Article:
The Monks of India: A Photographer’s Philosophy Depicted in Black and White

Photo of Monk in India by Dennis CordellPhoto of young Monks in India by Dennis Cordell
© Dennis Cordell. All rights reserved.

I consider myself to be a portrait photographer, as opposed to a travel photographer. However, I have been photographing in India for over 25 years and this country is for me what Yosemite was for Ansel Adams or the American West was for Richard Avedon. India is a photographer’s paradise. Whether you work in color or black-and-white, India has a photograph-in-waiting wherever you turn.

The majority of my photos were taken either in Bodhgaya in eastern India or at Tashi Lhunpo Monastery in south India.

Bodhgaya is the modern name for Buddha-gaya, the site of the Buddha’s enlightenment. The town of Bodhgaya is situated on the banks of the Nairanjana River, a southern tributary of the Ganges near the ancient Indian city of Rajagrha. It is at Bodhgaya that this seat of enlightenment, known as the bodhimanda, is located. Seated beneath the Bodhi-tree approximately 2,500 years ago, the Buddha Shakyamuni gained enlightenment. It is at Bodhgaya where both the Bodhi-tree, which is now grown from the sapling of the original tree, and the bodhimanda are enclosed within the gates of the Mahabodhi Temple. Today, thousands of Buddhists pilgrims from all over the world flock to the Mahabodhi Temple to recite prayers and mantras, and make offerings to the Buddhas.

Tashi Lhunpo (bkra shis lhun po) Monastery was one of the principal monasteries of the U-Tsang Province of Tibet. The monastery, founded in 1447, is one of the six great monasteries of the dGe lugs pa tradition of Tibetan Buddhism and became the largest and most vibrant monastery in Tibet. It was, along with other monasteries, destroyed by the Chinese invasion of 1959. Tashi Lhunpo Monastery was reestablished in Bylakuppe, Karnataka State, South India in 1972, and despite a history of many obstacles, today there are over 350 monks in residence and the monastery is once again an important center for the preservation of Tibetan Buddhist culture.

Photo of young Monks in India by Dennis CordellPhoto of young Monks in India by Dennis Cordell
© Dennis Cordell. All rights reserved.

Like many photographers, I was trained as a painter. I bought a Nikon FM about 30 years ago to aid me in painting portraits. I would photograph my subject and then use a grid to transfer the image to canvas for painting. I soon realized that I liked shooting photographic portraits more than painting portraits and eventually moved from the 35mm format of my Nikon to the 120 format of the Hasselblad. These days I shoot film primarily with a Hasselblad 501CM using a 100mm lens.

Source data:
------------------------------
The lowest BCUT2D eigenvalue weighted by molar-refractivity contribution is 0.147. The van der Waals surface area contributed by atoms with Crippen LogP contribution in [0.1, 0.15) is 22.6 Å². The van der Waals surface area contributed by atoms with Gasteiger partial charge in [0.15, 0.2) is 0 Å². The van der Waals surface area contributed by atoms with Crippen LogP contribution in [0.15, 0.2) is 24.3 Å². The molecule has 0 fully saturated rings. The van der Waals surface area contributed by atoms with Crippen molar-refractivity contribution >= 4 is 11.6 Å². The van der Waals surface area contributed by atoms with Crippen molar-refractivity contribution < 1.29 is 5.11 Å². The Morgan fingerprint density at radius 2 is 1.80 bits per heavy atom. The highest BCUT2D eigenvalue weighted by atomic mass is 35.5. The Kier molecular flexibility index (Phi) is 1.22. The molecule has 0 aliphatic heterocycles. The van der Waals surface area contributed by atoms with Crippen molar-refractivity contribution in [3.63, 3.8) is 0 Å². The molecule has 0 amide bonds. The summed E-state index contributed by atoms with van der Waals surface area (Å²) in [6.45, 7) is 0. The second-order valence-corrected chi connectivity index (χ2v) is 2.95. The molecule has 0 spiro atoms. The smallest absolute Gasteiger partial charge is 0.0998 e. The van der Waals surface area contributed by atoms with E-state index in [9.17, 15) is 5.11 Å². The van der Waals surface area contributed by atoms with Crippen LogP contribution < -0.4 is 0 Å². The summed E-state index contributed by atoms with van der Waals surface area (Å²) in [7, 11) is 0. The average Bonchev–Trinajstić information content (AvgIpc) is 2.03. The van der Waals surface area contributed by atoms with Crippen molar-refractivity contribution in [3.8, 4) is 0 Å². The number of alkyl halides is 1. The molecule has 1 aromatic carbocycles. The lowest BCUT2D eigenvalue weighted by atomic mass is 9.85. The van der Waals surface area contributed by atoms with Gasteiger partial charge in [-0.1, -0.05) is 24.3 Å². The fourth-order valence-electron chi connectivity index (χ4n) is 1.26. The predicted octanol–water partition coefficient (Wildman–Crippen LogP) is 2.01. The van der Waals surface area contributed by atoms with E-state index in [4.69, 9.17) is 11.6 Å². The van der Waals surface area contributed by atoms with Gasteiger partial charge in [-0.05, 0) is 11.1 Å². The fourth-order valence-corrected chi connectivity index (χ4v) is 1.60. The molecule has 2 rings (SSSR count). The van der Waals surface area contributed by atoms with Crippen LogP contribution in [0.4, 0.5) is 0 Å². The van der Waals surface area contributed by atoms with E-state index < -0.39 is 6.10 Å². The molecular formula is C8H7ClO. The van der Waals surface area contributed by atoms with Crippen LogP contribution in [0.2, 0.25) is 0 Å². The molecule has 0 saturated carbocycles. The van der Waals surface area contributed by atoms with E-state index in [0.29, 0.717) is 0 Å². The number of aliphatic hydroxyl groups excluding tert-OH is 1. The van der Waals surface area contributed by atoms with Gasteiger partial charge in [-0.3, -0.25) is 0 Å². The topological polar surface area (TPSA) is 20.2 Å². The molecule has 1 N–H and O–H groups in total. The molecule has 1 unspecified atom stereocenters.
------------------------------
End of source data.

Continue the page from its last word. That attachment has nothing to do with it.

I prefer the square format of the Hasselblad as opposed to the rectangular format of 35mm. A camera lens is round (like the Japaneseenso, the Zen circle, ofhitsuzendo, the “Art of the Brush”) and can perfectly contain the equilibrium of a square (creating the format of themandala), whereas a rectangle creates stress when part of the lens has its view “cropped” by one of the rectangle’s sides. A sense of order is maintained by a circle and square format. The perception of symmetry, or order, has, for me, an exemplar in the Sanskrit termrta–the natural cohesion that regulates and coordinates the operation of the universe and everything within it. Its meaning is both “order” and “truth” and may be collectively referred to, in its ordinances, asdharma, and individually, in relation to those ordinances askarma. Rtais the opposite of chaos.

My favorite subject matter, in either painting or photography, has always been portraiture. I love the human face. Many of my earlier shots were of Sadhus, the holy men who frequent the temples and ashrams. Later I became intrigued with Buddhist monks with their wonderful shaved heads and flowing robes. They are happy to pose for a photo and they aren’t concerned with whether their portraits are cosmetically appealing. For them, a photo of themselves is simply a memento to gloss a particular occasion. Westerners often ask for “photoshop favors” such as bag, wrinkle, or chin removals. Buddhist monks know that wrinkles are just part of the impermanence of the phenomenon we call life. Future lives will bring more than enough facelifts!